Deng and Mao Communism
Mao was the great unifier of China. Deng was the man brought order to the world's most populous nation. This process of unification and order was a pattern that was repeated many times in Chinese history.
Deng tried by to abolish the Mao personality cult by declaring that Mao's influence on Chinese history was "70 percent positive and 30 percent negative." Deng added, "It is true that he made gross mistakes during the Cultural Revolution, but, if we judge his activities as a whole, his contributions to the Chinese Revolution far outweigh his mistakes."
Shortly after becoming the paramount leader of China, Deng called for the Chinese to "emancipate their minds." Thousands of people who had been persecuted during the Cultural Revolution were rehabilitated while Maoists were quietly removed from key positions of power. At the 1981 Party Congress, Deng labeled portraits as "feudal" and launched a "non-portrait-policy." In regard to his own mistakes, he said that a "large number of people" killed during the Anti-Rightist Campaign were "people who were made targets" and "actually good people."
Deng the General Manager
with Nixon and Carter In a review of Deng Xiaoping and the Transformation of China by Ezra Vogel, John Pomfret of the Washington Post wrote, “When Deng finally returned to power for good in 1977, he avoided any direct criticism of the man who united China under the red flag of communism. Here again, Vogel provides great insight into how Deng succeeded in dismantling Maoism, liberating China's economy from the shackles of its ridiculous ideology and maintaining the man as a hero to the Chinese people. Deng did this, Vogel argues, because he believed that if he openly criticized Mao, it would threaten Communist Party rule. Deng thought that the party's aura of legitimacy must be preserved at all costs because only the party could save China. Deng's formula for success, as Vogel puts it, was simple: "Don't argue; try it. If it works, let it spread." [Source: John Pomfret, Washington Post, September 9, 2011]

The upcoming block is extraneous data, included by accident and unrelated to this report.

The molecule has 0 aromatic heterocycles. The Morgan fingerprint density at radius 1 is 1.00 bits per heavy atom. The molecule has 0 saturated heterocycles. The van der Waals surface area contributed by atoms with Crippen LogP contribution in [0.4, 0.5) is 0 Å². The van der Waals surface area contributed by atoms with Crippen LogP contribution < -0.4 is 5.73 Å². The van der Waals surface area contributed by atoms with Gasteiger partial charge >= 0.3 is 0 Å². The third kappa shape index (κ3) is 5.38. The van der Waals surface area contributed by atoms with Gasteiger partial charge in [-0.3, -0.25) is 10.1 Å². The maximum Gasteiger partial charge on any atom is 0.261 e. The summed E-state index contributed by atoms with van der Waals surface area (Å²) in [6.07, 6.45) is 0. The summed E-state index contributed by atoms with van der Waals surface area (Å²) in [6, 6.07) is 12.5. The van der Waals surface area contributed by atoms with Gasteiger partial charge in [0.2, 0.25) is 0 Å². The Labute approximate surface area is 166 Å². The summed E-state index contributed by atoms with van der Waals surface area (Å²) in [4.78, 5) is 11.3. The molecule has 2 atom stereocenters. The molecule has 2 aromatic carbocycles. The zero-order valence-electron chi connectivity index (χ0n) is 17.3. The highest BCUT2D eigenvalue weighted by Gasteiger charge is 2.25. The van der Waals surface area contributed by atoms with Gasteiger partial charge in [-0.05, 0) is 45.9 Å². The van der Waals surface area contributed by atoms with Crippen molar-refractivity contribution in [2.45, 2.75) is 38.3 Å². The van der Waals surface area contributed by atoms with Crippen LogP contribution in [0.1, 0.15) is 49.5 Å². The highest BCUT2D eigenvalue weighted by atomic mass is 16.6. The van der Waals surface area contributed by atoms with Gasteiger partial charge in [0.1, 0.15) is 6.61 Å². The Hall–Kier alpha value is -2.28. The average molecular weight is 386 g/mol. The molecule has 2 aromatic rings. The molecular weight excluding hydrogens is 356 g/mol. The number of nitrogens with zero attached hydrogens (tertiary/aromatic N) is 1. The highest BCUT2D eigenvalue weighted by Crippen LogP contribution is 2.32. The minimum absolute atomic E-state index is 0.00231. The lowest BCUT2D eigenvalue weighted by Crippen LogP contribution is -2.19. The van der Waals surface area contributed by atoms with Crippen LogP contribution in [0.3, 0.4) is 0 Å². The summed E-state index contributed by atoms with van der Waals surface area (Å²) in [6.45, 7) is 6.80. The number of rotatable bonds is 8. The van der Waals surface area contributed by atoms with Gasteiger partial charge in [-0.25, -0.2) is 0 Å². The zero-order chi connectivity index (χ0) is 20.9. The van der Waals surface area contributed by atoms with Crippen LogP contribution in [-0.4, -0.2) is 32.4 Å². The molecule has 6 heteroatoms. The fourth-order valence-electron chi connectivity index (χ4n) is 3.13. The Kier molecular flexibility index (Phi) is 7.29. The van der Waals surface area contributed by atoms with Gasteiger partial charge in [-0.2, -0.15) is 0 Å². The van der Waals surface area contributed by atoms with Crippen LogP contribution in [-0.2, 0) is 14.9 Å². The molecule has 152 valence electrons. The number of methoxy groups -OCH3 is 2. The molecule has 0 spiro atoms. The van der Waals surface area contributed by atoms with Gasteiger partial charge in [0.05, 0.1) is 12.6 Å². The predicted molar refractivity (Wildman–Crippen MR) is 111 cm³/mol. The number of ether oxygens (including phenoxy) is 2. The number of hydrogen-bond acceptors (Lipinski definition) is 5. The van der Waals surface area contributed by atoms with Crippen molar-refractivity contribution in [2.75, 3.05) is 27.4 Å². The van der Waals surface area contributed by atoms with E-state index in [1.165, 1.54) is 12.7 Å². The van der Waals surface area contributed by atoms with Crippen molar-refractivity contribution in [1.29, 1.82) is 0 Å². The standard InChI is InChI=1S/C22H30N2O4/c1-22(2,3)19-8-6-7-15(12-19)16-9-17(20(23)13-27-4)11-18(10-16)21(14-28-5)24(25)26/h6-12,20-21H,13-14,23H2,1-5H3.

Vogel calls Deng "the general manager" of China's latest revolution. As he pushed and pulled his country into the modern world, he was careful not to get out in front of the changes. He used younger officials such as Hu Yaobang and Zhao Ziyang for that. (He ended up sacrificing both.) In fact, as Vogel reports, Deng wasn't even at the forefront of some of the most important political and economic moves - such as the 1976 arrest of the Gang of Four, including Mao's widow, Jiang Qing, and the decision to launch market-oriented special economic zones in the south that became hothouses for capitalist-style experimentation.
Vogel also provides enlightening details of Deng's efforts to use ties with the United States and Japan to China's advantage. While Mao opened China to the West as a way to counter the Soviet Union, Deng realized that American and Japanese technology, investment and knowledge would be keys to his country's advance. They were. Indeed, no nation has been more important to China's modernization than the United States - a fact that no Chinese official has ever acknowledged.
Vogel also has a skewed view of the events that forced Deng to reform China's economy,” Pomfret. According to him, Deng and his lieutenants, such as Wan Li, engineered the reforms. In reality, it seems that the Chinese people demanded them by, among other things, dismantling the commune system, and Deng and others were smart enough to get out of the way. Indeed, the Chinese people get short shrift in this book about China.